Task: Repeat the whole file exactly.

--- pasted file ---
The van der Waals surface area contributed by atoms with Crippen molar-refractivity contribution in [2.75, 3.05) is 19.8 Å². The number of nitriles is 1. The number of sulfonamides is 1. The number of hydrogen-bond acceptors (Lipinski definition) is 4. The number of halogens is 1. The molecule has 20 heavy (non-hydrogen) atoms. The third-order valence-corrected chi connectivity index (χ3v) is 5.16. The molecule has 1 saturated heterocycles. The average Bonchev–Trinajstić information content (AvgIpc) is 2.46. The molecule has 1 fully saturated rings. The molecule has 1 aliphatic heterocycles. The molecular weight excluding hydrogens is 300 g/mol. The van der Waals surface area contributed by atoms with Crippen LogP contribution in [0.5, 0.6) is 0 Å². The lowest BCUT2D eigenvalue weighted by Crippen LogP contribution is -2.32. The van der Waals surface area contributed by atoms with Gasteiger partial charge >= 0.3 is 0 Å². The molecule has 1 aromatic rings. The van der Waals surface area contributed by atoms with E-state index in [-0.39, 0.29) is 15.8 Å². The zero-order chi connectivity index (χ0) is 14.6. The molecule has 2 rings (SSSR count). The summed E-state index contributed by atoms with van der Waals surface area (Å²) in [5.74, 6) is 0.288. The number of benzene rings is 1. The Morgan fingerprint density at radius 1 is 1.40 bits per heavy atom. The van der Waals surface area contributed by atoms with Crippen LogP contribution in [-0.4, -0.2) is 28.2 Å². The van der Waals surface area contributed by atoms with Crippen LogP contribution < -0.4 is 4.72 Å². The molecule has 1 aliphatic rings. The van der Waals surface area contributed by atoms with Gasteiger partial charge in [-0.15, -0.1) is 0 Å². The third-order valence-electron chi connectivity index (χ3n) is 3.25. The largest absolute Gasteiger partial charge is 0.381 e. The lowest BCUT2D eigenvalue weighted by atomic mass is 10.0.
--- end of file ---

The van der Waals surface area contributed by atoms with Crippen molar-refractivity contribution in [2.75, 3.05) is 19.8 Å². The number of nitriles is 1. The number of sulfonamides is 1. The number of hydrogen-bond acceptors (Lipinski definition) is 4. The number of halogens is 1. The molecule has 20 heavy (non-hydrogen) atoms. The third-order valence-corrected chi connectivity index (χ3v) is 5.16. The molecule has 1 saturated heterocycles. The average Bonchev–Trinajstić information content (AvgIpc) is 2.46. The molecule has 1 fully saturated rings. The molecule has 1 aliphatic heterocycles. The molecular weight excluding hydrogens is 300 g/mol. The van der Waals surface area contributed by atoms with Crippen LogP contribution in [0.5, 0.6) is 0 Å². The lowest BCUT2D eigenvalue weighted by Crippen LogP contribution is -2.32. The van der Waals surface area contributed by atoms with Gasteiger partial charge >= 0.3 is 0 Å². The molecule has 1 aromatic rings. The van der Waals surface area contributed by atoms with E-state index in [-0.39, 0.29) is 15.8 Å². The zero-order chi connectivity index (χ0) is 14.6. The molecule has 2 rings (SSSR count). The summed E-state index contributed by atoms with van der Waals surface area (Å²) in [5.74, 6) is 0.288. The number of benzene rings is 1. The Morgan fingerprint density at radius 1 is 1.40 bits per heavy atom. The van der Waals surface area contributed by atoms with Crippen LogP contribution in [-0.4, -0.2) is 28.2 Å². The van der Waals surface area contributed by atoms with Crippen LogP contribution < -0.4 is 4.72 Å². The molecule has 1 aliphatic rings. The van der Waals surface area contributed by atoms with Gasteiger partial charge in [-0.15, -0.1) is 0 Å². The third-order valence-electron chi connectivity index (χ3n) is 3.25. The largest absolute Gasteiger partial charge is 0.381 e. The lowest BCUT2D eigenvalue weighted by atomic mass is 10.0.